Spinoza’s Enduring Legacy

Examining the 17th-century philosopher’s continued grip on the modern imagination, and the dramatic story of his expulsion from the Amsterdam Sephardi community, Steven Nadler highlights those of his ideas that remain most relevant:

Spinoza is one of history’s most eloquent advocates for freedom and toleration. The ultimate goal of the Theological-Political Treatise is enshrined in both the book’s subtitle and in the argument of its final chapter: to show that “freedom to philosophize may not only be allowed without danger to piety and the stability of the republic, but that it cannot be refused without destroying the peace of the republic and piety itself.”

All opinions whatsoever, including religious opinions, are to be absolutely free and unimpeded, both by necessity and by right. “It is impossible for the mind to be completely under another’s control; for no one is able to transfer to another his natural right or faculty to reason freely and to form his own judgment on any matters whatsoever, nor can he be compelled to do so.” Indeed, any effort by a sovereign to rule over the beliefs and opinions of citizens can only backfire, as it will ultimately serve to undermine the sovereign’s own authority. . . .

Spinoza’s argument for freedom of expression is based both on the right (or power) of citizens to speak as they desire, as well as on the fact that it would be counterproductive for a sovereign to try to restrain that freedom. No matter what laws are enacted against speech and other means of expression, citizens will continue to say what they believe, only now they will do so in secret. Any attempt to suppress freedom of expression will, once again, only weaken the bonds of loyalty that unite subjects to sovereign. In Spinoza’s view, intolerant laws lead ultimately to anger, revenge, and sedition.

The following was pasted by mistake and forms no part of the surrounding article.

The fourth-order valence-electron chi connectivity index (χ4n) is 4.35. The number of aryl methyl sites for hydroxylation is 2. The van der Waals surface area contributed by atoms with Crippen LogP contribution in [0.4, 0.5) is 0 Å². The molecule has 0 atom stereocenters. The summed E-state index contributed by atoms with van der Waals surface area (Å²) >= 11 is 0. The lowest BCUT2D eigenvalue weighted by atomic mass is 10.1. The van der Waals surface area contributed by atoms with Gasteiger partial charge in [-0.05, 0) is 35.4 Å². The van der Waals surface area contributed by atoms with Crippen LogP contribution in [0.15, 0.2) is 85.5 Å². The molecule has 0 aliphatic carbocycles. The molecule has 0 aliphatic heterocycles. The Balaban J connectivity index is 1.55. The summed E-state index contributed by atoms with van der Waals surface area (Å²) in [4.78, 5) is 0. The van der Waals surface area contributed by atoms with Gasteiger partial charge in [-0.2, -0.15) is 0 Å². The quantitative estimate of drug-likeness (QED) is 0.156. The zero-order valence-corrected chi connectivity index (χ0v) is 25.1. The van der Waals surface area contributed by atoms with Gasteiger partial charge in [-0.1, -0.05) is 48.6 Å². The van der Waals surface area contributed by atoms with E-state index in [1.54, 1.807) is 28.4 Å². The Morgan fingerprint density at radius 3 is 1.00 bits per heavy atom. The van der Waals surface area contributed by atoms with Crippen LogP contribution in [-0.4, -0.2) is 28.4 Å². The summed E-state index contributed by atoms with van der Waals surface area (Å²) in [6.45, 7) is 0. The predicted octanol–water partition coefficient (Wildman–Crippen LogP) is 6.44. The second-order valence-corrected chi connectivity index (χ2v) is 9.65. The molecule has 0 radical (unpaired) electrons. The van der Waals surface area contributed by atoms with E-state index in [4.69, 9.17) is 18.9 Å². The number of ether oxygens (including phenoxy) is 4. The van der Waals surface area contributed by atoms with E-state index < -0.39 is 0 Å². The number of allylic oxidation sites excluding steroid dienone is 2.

Read more at Aeon

More about: Benedict Spinoza, Freedom of Speech, Heresy, History & Ideas

 

Why Egypt Fears an Israeli Victory in Gaza

While the current Egyptian president, Abdel Fattah el-Sisi, has never been friendly to Hamas, his government has objected strenuously to the Israeli campaign in the southernmost part of the Gaza Strip. Haisam Hassanein explains why:

Cairo has long been playing a double game, holding Hamas terrorists near while simultaneously trying to appear helpful to the United States and Israel. Israel taking control of Rafah threatens Egypt’s ability to exploit the chaos in Gaza, both to generate profits for regime insiders and so Cairo can pose as an indispensable mediator and preserve access to U.S. money and arms.

Egyptian security officials have looked the other way while Hamas and other Palestinian militants dug tunnels on the Egyptian-Gaza border. That gave Cairo the ability to use the situation in Gaza as a tool for regional influence and to ensure Egypt’s role in the Palestinian-Israeli conflict would not be eclipsed by regional competitors such as Qatar and Turkey.

Some elements close to the Sisi regime have benefited from Hamas control over Gaza and the Rafah crossing. Media reports indicate an Egyptian company run by one of Sisi’s close allies is making hundreds of millions of dollars by taxing Gazans fleeing the current conflict.

Moreover, writes Judith Miller, the Gaza war has been a godsend to the entire Egyptian economy, which was in dire straits last fall. Since October 7, the International Monetary Fund has given the country a much-needed injection of cash, since the U.S. and other Western countries believe it is a necessary intermediary and stabilizing force. Cairo therefore sees the continuation of the war, rather than an Israeli victory, as most desirable. Hassanein concludes:

Adding to its financial incentive, the Sisi regime views the Rafah crossing as a crucial card in preserving Cairo’s regional standing. Holding it increases Egypt’s relevance to countries that want to send aid to the Palestinians and ensures Washington stays quiet about Egypt’s gross human-rights violations so it can maintain a stable flow of U.S. assistance and weaponry. . . . No serious effort to turn the page on Hamas will yield the desired results without cutting this umbilical cord between the Sisi regime and Hamas.

Read more at Washington Examiner

More about: Egypt, Gaza War 2023, U.S. Foreign policy